Welcome to episode 2 of the ‘How to prevent Earth from turning into a wasteland’ series. In this article, the use of artificial intelligence (AI) to tackle deforestation is discussed.
Deforestation is a well-documented issue, but a tough problem to tackle. It can occur naturally through wildfires, but also through human activity. Large amounts of forest are removed for agricultural purposes, such as cattle breeding.
We’ve always had some idea of how bad this is for our natural environment, as forests are responsible for taking up much of the carbon dioxide that we put into the air. This helps reduce greenhouse gases in the atmosphere and, thus, reduces climate change. So, destroying the forests means risking increased climate change.
The problem is that only now people are finally realising how much of a problem climate change is and how fast it is occurring. With that, the WWF documented that a massive 15% of climate change is down to deforestation and forest degradation.1 So the message is clear, preserve the forests.
People’s livelihoods depend on deforestation. It’s how some people make a living, so this type of deforestation is inevitable to some extent. The main way we are going to prevent deforestation is by offering financial support to those who make a living off it.
The United Nations made some attempt at providing financial incentives to countries where deforestation was a big problem by launching the Reducing Emissions from Deforestation and Forest Degradation (REDD+) program in 2008.
In an article published in Nature, studies taken in Uganda showed that by providing these financial incentives, deforestation was reduced. Some villages were paid to not cut down trees. Researchers said that the project’s benefits were worth double its costs.2
The main question is… how do we decide who gets paid to protect what parts of the forests? This question presents a difficult problem for organisations and governments.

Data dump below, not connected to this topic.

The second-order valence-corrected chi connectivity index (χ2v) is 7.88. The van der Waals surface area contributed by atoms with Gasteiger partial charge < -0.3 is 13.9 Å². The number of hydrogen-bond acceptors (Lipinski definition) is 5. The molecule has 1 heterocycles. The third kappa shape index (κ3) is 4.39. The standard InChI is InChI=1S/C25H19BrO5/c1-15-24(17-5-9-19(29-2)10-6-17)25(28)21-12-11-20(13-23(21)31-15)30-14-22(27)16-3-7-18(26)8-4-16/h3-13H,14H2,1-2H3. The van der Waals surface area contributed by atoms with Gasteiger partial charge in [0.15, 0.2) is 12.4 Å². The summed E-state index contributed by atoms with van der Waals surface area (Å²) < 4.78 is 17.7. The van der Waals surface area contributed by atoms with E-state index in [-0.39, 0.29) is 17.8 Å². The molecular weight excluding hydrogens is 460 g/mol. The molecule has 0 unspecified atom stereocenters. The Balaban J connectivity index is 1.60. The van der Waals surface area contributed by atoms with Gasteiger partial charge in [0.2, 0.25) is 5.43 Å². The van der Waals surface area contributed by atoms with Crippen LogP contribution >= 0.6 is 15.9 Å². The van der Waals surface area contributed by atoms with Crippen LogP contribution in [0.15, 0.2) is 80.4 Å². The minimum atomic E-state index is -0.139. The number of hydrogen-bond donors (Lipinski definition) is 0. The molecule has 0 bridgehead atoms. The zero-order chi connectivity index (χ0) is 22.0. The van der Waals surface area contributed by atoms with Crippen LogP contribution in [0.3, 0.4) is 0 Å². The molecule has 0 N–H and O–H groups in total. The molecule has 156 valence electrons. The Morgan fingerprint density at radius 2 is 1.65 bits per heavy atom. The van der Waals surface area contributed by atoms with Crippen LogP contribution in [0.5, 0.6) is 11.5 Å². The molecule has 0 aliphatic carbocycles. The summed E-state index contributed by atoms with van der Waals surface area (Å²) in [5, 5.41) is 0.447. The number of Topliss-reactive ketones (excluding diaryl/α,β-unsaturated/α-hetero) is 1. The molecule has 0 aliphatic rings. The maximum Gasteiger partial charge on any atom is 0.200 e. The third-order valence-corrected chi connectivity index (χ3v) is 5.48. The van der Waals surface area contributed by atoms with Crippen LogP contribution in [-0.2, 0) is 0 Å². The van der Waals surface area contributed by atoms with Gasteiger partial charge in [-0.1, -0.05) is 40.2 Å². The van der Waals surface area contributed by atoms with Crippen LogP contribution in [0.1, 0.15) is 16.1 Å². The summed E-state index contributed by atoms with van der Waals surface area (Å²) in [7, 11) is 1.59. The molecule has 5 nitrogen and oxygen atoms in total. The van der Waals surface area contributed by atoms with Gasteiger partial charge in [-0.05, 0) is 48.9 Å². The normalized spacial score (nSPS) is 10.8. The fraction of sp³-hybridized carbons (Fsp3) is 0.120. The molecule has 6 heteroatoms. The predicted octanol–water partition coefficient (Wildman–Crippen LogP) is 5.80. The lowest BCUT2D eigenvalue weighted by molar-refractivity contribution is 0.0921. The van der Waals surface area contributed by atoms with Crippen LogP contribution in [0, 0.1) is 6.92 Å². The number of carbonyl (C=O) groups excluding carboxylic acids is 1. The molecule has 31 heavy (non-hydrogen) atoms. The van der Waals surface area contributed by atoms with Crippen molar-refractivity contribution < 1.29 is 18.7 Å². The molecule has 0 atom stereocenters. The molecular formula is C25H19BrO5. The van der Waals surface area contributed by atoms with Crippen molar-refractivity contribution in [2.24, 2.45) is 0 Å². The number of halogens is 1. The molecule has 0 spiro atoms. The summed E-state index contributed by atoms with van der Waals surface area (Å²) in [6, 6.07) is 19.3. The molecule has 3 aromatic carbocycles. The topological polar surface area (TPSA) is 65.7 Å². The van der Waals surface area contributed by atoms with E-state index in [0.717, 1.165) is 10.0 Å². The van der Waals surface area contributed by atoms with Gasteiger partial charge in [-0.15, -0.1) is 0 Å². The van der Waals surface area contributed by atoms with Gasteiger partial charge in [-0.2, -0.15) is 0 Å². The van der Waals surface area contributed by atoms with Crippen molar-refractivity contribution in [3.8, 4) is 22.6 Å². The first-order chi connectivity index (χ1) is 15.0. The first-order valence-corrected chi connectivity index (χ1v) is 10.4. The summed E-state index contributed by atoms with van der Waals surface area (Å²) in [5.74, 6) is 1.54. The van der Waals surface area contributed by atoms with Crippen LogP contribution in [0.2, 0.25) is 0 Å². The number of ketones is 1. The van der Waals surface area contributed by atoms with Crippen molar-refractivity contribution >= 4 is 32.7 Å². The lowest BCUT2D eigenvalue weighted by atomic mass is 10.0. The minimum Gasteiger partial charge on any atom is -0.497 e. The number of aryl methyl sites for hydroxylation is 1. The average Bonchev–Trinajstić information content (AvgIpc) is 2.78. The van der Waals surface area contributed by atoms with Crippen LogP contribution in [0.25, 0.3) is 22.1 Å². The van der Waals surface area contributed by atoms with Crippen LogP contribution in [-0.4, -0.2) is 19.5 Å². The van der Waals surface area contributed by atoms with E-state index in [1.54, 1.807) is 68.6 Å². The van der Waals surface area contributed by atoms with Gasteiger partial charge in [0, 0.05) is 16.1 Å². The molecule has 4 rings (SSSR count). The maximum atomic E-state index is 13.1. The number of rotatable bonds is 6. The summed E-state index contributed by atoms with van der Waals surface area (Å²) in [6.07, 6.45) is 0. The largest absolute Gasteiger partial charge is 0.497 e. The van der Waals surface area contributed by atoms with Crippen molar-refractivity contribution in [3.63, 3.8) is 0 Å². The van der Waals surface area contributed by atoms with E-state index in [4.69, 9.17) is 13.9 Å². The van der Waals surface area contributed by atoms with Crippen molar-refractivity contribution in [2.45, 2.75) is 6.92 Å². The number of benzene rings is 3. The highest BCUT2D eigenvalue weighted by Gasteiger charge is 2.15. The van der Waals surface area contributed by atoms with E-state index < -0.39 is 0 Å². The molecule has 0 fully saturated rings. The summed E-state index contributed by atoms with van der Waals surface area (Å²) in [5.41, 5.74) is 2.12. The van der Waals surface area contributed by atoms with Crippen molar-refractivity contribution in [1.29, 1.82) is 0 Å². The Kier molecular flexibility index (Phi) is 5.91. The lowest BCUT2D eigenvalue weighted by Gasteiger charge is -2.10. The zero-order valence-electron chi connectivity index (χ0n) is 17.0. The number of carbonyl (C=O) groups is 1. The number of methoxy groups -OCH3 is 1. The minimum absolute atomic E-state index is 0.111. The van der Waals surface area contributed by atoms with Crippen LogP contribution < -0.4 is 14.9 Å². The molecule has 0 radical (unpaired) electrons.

Microsoft’s AI for Earth supports organisations that work on environmental sustainability. AI researcher David Dao and his organisation GainForest are a benefactor of Microsoft’s support for what they call a ‘decentralised game to save our forests’.
GainForest believe that instead of trying to choose specific people to pay as ‘forest caretakers’, they could build a system where everyone has the opportunity to be a caretaker. The system enables anyone to have a financial stake in forest conservation. People can invest in preservation of parts of a forest and, in the future, may receive a return. If those sections of forest are cut down, the investors lose their stake and the money is used to reward those who conserved their section of the forest. Anybody who invests would have some incentive to prevent deforestation.
AI would be crucial in supporting this system. Satellite photography, combined with AI, can be used for automated monitoring of the forests. Machine learning algorithms can be trained to predict areas of the forests at high risks. Preservation of higher risk areas would result in higher rewards.
Since being initiated, GainForest has been working with the Chilean government to employ their AI and predict areas of rainforest that are high risk.
Deforestation alone is responsible for the loss of a lot of wildlife, but poaching is also a major threat to many species that reside within rainforests.
Rainforest Connection (RFCx) is an initiative in partnership with mobile phone company Huawei. They upcycle old mobile phones and turn them into solar powered monitoring devices. Placed high up in canopies in the forests, they will record and send environmental sounds to the cloud.
The sounds are then analysed using machine learning algorithms and this can be used to provide data on the movements of endangered species and illegal poachers and illegal loggers.
The spider monkey is an example of a species that has become endangered as a result of poaching and deforestation. They play an important role in the rainforest ecosystem by dispersing seeds across large areas. They are incredibly difficult to monitor. However, since the AI model has been used detection rates are up to 96%, which allows teams to focus their conservation efforts to specific regions. RFCx and Huawei’s technology is in place in 10 different countries.3
Photo credits: Dan Smedley
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